GREENSBORO, N.C. The new head of the Volvo brand in North America has set his eyes on a 13% to 15% share of the heavy-duty market, a significant jump from the 12.1% share it held in 2011 and the 10.7% recorded through the first 10 months of 2012. Only on the job as president of Volvo Trucks North America (VTNA) sales & marketing since Oct. 1, Goran Nyberg has taken stock quickly and believes Volvo has both the dealer network and heavy-duty products to move beyond its long-haul niche and take that next step.
“We have to defend and strengthen our long-haul position, but we also need to take our share of business in the regional and vocational markets,” Nyberg told Fleet Owner. “My ambition is to grow in the regional haul and day cab segments with the VN and vocational with the VHD.”
Volvo is a major player in the global medium-duty market, but it exited that business in North America over a decade ago. Asked if reentry into medium-duty also figures into his plans for VTNA, Goran said he couldn’t comment on that right now beyond saying: “We will look for inroads to further grow business and will explore those we find.”
Under constant margin pressure, fleets value fuel efficiency and uptime highly, and Volvo is in position to add value in both of those areas, according to Nyberg. Using enhanced aerodynamics and other existing technology, the brand has already certified its 2013 models as meeting Federal fuel economy/greenhouse gas standards that don’t take effect until 2014. And other options like the XE low-speed package for its proprietary D13 and D16 diesel engines and its I-Shift automated mechanical transmission “deliver new levels of fuel efficiency,” he said.
Volvo’s new remote diagnostics service, which is included as standard for the first two years of ownership with any new Volvo, plays a major role in addressing the uptime portion of fleet needs. By remotely evaluating and troubleshooting vehicle fault codes and then streamlining any required service, “we estimate it will save 2 ½ days a year in uptime,” says Nyberg. “That’s real added value for a fleet given the high speed of business and demands on delivery times [in North America].”
Long recognized as one of Volvo’s core concerns, safety is also a driver of uptime, according to Nyberg. “The I-Shift is a good example,’” he said. “Any reduction in slow-speed incidents preserves uptime as even a small dent in the bumper has to be fixed at some point. Fleets that understand that will invest [in advanced safety systems].”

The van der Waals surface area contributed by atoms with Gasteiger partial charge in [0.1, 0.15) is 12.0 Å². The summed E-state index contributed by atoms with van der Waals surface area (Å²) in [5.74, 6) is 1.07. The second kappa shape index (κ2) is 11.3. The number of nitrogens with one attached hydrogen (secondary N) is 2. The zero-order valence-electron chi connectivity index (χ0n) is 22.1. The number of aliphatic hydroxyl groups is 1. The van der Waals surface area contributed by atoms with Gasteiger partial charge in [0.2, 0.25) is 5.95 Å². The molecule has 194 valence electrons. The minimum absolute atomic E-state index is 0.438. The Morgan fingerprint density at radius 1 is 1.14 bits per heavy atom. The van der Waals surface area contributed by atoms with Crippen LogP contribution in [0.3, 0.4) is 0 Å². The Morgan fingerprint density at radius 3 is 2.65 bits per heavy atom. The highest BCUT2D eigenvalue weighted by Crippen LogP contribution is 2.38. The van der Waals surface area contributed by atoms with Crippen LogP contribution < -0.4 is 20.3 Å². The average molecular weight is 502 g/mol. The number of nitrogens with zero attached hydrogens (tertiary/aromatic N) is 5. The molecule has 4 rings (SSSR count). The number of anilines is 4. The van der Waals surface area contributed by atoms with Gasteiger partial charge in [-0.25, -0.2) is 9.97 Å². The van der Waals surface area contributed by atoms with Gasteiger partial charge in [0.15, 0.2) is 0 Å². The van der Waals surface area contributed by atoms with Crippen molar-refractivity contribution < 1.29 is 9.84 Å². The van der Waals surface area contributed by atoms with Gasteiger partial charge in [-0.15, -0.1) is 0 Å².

Calling VTNA’s dealers “a cornerstone,” Nyberg said “they believe in our long-term plan and see the growth potential.” Proof of that, he said, can be seen in their investing to increase bay capacity in 343 service locations 20% over the last 24 months.
Asked about future vehicle and powertrain developments, Nyberg said the company is “on top of the game with alternative fuels,” both here in North American and globally. Currently selling a VN day cab with the Cummins ISL G compressed natural gas (CNG) engine, VTNA has already announced that it will add a VN day cab tractor with the new Cummins 12L ISX12-G when it becomes available next year. It also expects to have diesel-ignited natural gas version of its D13 by 2014 here in North America and globally continues development work on DME (dimethyl ether), another alternative fuel derived from natural gas.
“Interest in natural gas is high here in North America, and from a technical point of view we still believe DME is the best alternative as it’s closest to diesel technology, but we’re staying on top of all alternatives and will be ready no matter where the market goes,” said Nyberg.
The bottom line is VTNA will only succeed in reaching his growth goals “if we bring the best value to total cost of ownership,” Nyberg said. “In the end, we have to earn the right to do business with our customers by adding value to their businesses.”